Lawyer: British hacking suspect will be vindicated
The lawyer's remarks came after Marcus Hutchins—who three months ago found a "kill switch" to stem the spread of the devastating WannaCry ransomware outbreak—pleaded not guilty to US charges of creating and distributing malicious software.
Hutchins was arrested earlier this month in Las Vegas after attending the Def Con gathering of computer hackers.
The case stunned the computer security community and drew fire from critics who argued that researchers often work with computer code which can be deployed for malicious purposes.
"Marcus Hutchins is a brilliant young man and a hero," said Marcia Hofmann, an attorney affiliated with the Electronic Frontier Foundation, a digital rights group, who represented Hutchins at the hearing.
"He is going to vigorously defend himself against these charges. And when the evidence comes to light, we are confident he will be fully vindicated."
Hours after the hearing, Hutchins resumed activity on Twitter.
"I'm still on trial, still not allowed to go home, still on house arrest; but now i am allowed online," he wrote.
He also joked about the experience with a sarcastic "to do" list from his US visit: "Things to do during defcon: Attend parties. Visit red rock canyon. Go shooting. Be indicted by the FBI. Rent supercars."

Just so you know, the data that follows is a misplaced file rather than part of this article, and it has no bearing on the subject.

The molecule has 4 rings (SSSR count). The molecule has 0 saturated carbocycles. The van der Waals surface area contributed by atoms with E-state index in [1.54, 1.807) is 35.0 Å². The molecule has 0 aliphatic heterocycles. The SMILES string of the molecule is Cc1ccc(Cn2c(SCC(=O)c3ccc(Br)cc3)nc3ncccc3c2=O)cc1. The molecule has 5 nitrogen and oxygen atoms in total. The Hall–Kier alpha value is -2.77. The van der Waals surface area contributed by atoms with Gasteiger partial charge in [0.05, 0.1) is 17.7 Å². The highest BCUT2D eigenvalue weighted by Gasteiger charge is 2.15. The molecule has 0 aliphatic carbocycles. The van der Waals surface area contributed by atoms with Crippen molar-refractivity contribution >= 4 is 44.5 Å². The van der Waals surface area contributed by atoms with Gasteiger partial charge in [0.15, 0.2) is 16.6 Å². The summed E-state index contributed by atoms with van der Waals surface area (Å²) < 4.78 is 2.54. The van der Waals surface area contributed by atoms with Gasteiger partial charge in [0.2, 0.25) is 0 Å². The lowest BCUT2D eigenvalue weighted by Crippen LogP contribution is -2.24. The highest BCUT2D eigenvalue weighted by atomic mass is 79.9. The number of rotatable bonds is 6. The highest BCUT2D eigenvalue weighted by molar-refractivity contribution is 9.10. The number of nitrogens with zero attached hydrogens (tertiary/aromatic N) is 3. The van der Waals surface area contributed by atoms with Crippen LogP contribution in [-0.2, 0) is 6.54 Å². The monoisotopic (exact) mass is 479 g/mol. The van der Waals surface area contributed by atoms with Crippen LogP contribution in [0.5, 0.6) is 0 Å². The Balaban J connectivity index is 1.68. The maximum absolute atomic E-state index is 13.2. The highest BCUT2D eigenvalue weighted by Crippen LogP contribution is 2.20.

A federal indictment accuses Hutchins and another individual of making and distributing the Kronos "banking Trojan," a reference to malicious software designed to steal user names and passwords used at online banking sites.
The indictment set the time of the activity by Hutchins as being from July 2014 to July 2015.
A trial date was set for the case for October 23, according to participants at the hearing, who added that a federal magistrate agreed to allow Hutchins to reside in California while the case is pending.
Hutchins, who lives in Britain and remains free on $30,000 bail, works for a California-based computer security firm. A court official said his bail terms were modified allowing Hutchins to travel within the United States and to access the internet.
"We are very pleased that the court modified the terms (of bail) allowing him to return to his important work," said Brian Klein, the second attorney for Hutchins.
His arrest has sparked criticism from some researchers who argue that the case could dissuade "white hat hackers" —those who find security flaws to help fix them—from cooperating with authorities.
Hutchins, known by the alias "Malwaretech," was charged in an indictment that was dated July 12 and unsealed in early August by federal authorities in Wisconsin.
According to the indictment, Hutchins was part of a conspiracy to distribute the hacking tool on so-called dark markets.
© 2017 AFP